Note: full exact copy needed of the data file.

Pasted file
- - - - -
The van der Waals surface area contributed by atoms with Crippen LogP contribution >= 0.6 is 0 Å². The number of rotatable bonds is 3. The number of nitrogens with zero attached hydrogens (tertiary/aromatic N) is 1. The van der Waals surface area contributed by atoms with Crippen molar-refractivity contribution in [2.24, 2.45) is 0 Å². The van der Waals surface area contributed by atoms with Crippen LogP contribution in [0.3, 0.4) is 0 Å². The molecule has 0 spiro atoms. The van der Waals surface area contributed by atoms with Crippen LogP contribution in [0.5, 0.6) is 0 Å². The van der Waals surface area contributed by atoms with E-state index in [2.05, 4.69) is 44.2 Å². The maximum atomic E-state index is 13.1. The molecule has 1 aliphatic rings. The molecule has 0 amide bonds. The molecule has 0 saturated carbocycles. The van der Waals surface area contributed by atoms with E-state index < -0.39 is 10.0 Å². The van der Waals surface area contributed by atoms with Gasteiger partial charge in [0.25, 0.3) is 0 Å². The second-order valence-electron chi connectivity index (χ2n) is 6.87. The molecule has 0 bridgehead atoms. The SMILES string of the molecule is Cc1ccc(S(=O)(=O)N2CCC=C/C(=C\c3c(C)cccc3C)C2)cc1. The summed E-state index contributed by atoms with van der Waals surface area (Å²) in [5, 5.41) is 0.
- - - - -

The van der Waals surface area contributed by atoms with Crippen LogP contribution >= 0.6 is 0 Å². The number of rotatable bonds is 3. The number of nitrogens with zero attached hydrogens (tertiary/aromatic N) is 1. The van der Waals surface area contributed by atoms with Crippen molar-refractivity contribution in [2.24, 2.45) is 0 Å². The van der Waals surface area contributed by atoms with Crippen LogP contribution in [0.3, 0.4) is 0 Å². The molecule has 0 spiro atoms. The van der Waals surface area contributed by atoms with Crippen LogP contribution in [0.5, 0.6) is 0 Å². The van der Waals surface area contributed by atoms with E-state index in [2.05, 4.69) is 44.2 Å². The maximum atomic E-state index is 13.1. The molecule has 1 aliphatic rings. The molecule has 0 amide bonds. The molecule has 0 saturated carbocycles. The van der Waals surface area contributed by atoms with E-state index < -0.39 is 10.0 Å². The van der Waals surface area contributed by atoms with Gasteiger partial charge in [0.25, 0.3) is 0 Å². The second-order valence-electron chi connectivity index (χ2n) is 6.87. The molecule has 0 bridgehead atoms. The SMILES string of the molecule is Cc1ccc(S(=O)(=O)N2CCC=C/C(=C\c3c(C)cccc3C)C2)cc1. The summed E-state index contributed by atoms with van der Waals surface area (Å²) in [5, 5.41) is 0.